A man buried in Agassiz 90 years ago will finally get a gravestone thanks to the work of a local historian and Anglican vicar.
It all started when someone started asking questions about the intricate stained glass window in the All Saints Anglican Church.
Beneath the delicate sheets of coloured glass illuminating the crucifixion of Christ, the words “In loving memory of Elizabeth Sage White-Fraser” can be read.
Records revealed that Elizabeth had been a talented opera singer of the parish who died of sudden heart failure in 1908. The Anglican church had raised the money and put in the stained glass window as a memorial to her.
But as they tend to do, one story quickly led to another.
Elizabeth’s husband, Lieut. Montague Henry-White, had spent a great deal of money buying a monument for his wife’s final resting place. But when White-Fraser himself passed away years later, the money from his estate barely covered the cost to bury him. He died a pauper and has been in an unmarked grave next to his beloved wife “Elsie” in the Kent Municipal Cemetery for 90 years.
But dedicated Agassiz historian and genealogist Linda Shephard has been fighting to have the unmarked burial spot of White-Fraser recognized with a gravestone.
After working with Rev. David Price of the All Saints Parish, the RCMP Veterans’ Society has committed to putting a headstone into the “Old Agassiz Cemetery” for the long-dead veteran and former police officer.
The cemetery could have hundreds of unmarked graves, according to Shephard, some of them even covered by steps built into the hill leading there. When she first started looking into Agassiz history, Shephard became interested in the leaf- and debris-covered secrets the old cemetery might hold.
“I realized there are very few headstones in the entire cemetery,” she says. “There are 279 burials there that we know of, but there are burials that we don’t know of too.”
Shephard says that when the cemetery was created in 1900, there was very little effort put into record-keeping.
“It hasn’t been closely tended to, there’s a lot of mysteries to it,” she says.
Shephard was drawn to the ornate fencing around Elizabeth’s grave and, after digging through some records, she discovered White-Fraser himself was buried next to her. Shephard felt a special connection to White-Fraser and became committed to recognizing his life.
Born in India to British parents, White-Fraser came to Canada in 1883 to work for a syndicate managing land for the Canadian Pacific Railway. He was commissioned by the North West Mounted Police (NWMP) in 1884 and was tasked with separating settlers and First Nations people. White-Fraser served under General Middleton during the Northwest Rebellion and was the orderly officer at the hanging of Louis Riel.
After 13 years of service, moving across the prairies with Elsie, White-Fraser requested early retirement from the NWMP at age 44. He was a given a retirement allowance of $250 a year, “a victim of the unfair and inadequate pension at the time,” says Shephard.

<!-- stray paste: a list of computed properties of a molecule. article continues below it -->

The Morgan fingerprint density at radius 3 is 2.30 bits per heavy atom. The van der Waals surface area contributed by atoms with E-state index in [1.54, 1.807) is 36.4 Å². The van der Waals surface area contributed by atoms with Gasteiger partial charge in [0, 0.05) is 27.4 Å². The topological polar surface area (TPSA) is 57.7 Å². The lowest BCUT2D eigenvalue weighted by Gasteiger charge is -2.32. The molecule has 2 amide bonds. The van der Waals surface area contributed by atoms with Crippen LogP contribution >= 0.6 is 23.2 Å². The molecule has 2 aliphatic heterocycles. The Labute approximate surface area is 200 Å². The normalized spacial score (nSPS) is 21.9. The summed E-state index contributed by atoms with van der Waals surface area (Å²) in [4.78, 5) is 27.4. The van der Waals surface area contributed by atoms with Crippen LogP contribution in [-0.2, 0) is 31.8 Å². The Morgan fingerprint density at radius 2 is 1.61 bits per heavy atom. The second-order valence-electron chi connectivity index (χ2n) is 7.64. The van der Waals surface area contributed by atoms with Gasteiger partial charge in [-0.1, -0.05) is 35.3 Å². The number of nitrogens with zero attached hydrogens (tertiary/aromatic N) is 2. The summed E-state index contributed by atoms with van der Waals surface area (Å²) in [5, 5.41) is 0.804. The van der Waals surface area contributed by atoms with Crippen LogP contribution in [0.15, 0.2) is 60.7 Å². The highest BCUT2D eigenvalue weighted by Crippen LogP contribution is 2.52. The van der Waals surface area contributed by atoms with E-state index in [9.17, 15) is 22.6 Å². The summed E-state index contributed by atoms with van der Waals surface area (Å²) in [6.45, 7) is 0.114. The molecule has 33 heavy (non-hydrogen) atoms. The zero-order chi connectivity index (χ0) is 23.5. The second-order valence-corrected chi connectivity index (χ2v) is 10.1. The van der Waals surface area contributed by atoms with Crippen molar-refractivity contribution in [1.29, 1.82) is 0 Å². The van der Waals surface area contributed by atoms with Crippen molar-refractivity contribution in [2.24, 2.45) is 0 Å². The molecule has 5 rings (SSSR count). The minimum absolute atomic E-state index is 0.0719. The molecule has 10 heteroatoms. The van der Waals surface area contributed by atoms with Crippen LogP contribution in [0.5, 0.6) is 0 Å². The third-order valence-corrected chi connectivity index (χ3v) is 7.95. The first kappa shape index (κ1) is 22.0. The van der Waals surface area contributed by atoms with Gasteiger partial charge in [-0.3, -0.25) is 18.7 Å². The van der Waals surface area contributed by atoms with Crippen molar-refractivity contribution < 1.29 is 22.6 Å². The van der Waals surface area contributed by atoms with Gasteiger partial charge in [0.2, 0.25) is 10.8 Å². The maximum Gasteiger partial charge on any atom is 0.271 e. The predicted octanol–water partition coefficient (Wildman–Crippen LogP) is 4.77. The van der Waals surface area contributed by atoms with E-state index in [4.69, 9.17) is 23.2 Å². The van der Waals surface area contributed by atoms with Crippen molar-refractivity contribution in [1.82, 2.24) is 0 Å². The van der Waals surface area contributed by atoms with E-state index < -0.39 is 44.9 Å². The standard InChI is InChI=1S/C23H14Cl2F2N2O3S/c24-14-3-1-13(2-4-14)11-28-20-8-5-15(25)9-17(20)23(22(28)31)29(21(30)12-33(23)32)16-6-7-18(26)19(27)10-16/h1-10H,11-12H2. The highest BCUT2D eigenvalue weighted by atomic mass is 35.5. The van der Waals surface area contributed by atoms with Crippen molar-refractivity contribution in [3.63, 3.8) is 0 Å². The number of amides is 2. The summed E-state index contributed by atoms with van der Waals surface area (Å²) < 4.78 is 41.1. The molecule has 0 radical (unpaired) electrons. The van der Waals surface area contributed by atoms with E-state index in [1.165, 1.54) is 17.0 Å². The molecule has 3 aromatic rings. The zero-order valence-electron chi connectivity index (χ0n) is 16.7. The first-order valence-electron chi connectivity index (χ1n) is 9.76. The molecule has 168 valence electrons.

Years after his retirement, the NWMP would become the Royal North West Mounted Police and, eventually, the RCMP as we know it today.
White-Fraser fought in the 1901 Boer War, and afterwards was “never the same,” according to Shephard, adding he was unable to find steady work and likely suffered from Post-Traumatic Stress Disorder (PTSD).
For his Boer War service, White-Fraser received a grant of free homestead land, likely in Agassiz. He was appointed a province-wide Justice of the Peace.
His deteriorating mental health led him to a commit a violent crime, stabbing a man in his home and consequently spending a period of time committed to an asylum.
Rev. David Price is a trained PTSD therapist and worked as a prison chaplain for 20 years. He says White-Fraser had compounded trauma from years in the NWMP and fighting in the Boer War.
“It’s a gradual illness that grows and then emerges because you have so much trauma that’s been unresolved,” he says. “Then it starts to manifest itself in a lot of different ways: depression, drug addiction, alcoholism, anger, burnout, and even sometimes suicide.”
There’s stigma around mental health and PTSD today, but in White-Fraser’s time, it was significantly worse. Soldiers with trauma were referred to as being “gun-shy” and considered emotionally weak. Most doctors assumed trauma came from physical injuries, not psychological ones.
“Back in his time, it was far more intense,” says Price. “We had the same human condition … but with his wife dying and his own career…. it all would have compounded and led him to do things like stabbing somebody.”
Elsie’s death in 1908 further impacted White-Fraser’s mental state. He spent a huge amount of his dwindling money to buy a monument and ornate metal fence for his wife’s resting place.
“His world fell apart in 1908,” says Price. “He really never recovered.”
Records indicate that after his wife’s death, White-Fraser lived alone in a small shack in Burnaby. He died a few days shy of his 74th birthday.
For Shephard, White-Fraser’s story hits close to home.
A close family member suffered from PTSD and lived in similar conditions to White-Fraser.
“I kind of felt a personal connection to that,” she says. “I really took a close interest.”
Shephard’s research had revealed an Agassiz man who died with very little to his name.
“[He] died a pauper and there wasn’t a single penny left in his estate after bills were paid to afford him even a modest headstone to mark his final resting place,” she says. “He’s a well-known individual of his time. I felt that he really didn’t get what he deserved.”
Price says getting a gravestone for White-Fraser represents the acknowledgement of history.
“We don’t want him to be the Mountie who lost his name; we want him to be recognized for who he was in his own time, and for who he was in Agassiz,” Price says. “We have to respect and understand our history or else we repeat it again in our present and future.”